The Covid-19 pandemic has interacted with new, ongoing and protracted conflicts, exacerbating existing inequalities and protection concerns, and contributing to dramatically escalating humanitarian needs including displacement, famine, food insecurity and desperate medical shortfalls.
Save the Children and Action Against Hunger urge the UK to reverse these cuts without delay.
Yesterday’s statement and today’s International Development Committee session on UK official development assistance (ODA) spend have provided none of the clarity we desperately need.
The UK Government has cut aid to Syria, which recently marked ten years of conflict, by almost a third.
Fires in camps in Cox's Bazar, Bangladesh, have highlighted the continued need for emergency humanitarian assistance for Rohingya refugee communities living there.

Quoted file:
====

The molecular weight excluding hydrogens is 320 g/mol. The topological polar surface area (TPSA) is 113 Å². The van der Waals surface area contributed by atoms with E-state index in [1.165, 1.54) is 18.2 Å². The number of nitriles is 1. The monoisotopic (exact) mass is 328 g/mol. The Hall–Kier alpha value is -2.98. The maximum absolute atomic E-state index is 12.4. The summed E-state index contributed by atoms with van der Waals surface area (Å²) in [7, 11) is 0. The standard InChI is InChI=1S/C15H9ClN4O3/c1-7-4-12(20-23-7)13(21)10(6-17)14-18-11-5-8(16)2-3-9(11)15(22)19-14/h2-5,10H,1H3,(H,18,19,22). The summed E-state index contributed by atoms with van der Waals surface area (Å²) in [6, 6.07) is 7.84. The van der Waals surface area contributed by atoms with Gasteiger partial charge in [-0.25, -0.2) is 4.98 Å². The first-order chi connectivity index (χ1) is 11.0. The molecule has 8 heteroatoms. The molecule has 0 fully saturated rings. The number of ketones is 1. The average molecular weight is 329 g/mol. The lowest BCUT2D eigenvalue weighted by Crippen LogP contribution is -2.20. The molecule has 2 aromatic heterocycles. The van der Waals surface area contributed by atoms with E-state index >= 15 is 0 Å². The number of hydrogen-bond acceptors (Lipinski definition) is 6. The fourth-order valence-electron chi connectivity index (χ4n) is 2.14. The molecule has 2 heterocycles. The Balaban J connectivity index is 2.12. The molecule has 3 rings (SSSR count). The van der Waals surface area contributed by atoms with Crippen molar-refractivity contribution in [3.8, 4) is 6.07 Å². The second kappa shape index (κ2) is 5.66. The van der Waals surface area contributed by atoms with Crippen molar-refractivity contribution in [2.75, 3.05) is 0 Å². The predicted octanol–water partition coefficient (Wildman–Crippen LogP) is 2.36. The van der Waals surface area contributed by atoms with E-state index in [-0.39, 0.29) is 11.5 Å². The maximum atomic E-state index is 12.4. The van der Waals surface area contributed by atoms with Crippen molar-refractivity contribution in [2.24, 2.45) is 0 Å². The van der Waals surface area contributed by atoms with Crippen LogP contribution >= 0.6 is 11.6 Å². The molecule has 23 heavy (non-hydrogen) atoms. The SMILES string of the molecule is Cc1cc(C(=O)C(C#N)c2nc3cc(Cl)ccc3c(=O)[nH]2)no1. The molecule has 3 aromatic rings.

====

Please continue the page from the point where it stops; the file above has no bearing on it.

Communities are still in need of urgent humanitarian assistance a decade on from the start of the conflict in the country.
International and national non-governmental organisations (NGOs) working in South Sudan call on the UK Government to reconsider urgently the reported 59% budget cuts to vital international aid.
The 2021 aid budget earmarked for nutrition in developing countries is only 36% of that in 2019, even before cuts are made to reduce aid spending to 0.5% of Gross National Income.
The UK government has almost halved the amount pledged to support the UN's response in Yemen.
A wave of violence has broken out across the Central African Republic following disputed elections on 27 December 2020.
Action Against Hunger is extremely concerned about the humanitarian consequences of the United States designating Ansar Allah (known as the ‘Houthis’) in Yemen as a Foreign Terrorist Organisation (FTO). We firmly believe this designation will have a devastating impact on a civilian population already living in the world’s worst humanitarian disaster and, in many cases, on the brink of famine.
We’re delighted to announce a renewed commitment from our strategic partner, the innocent foundation.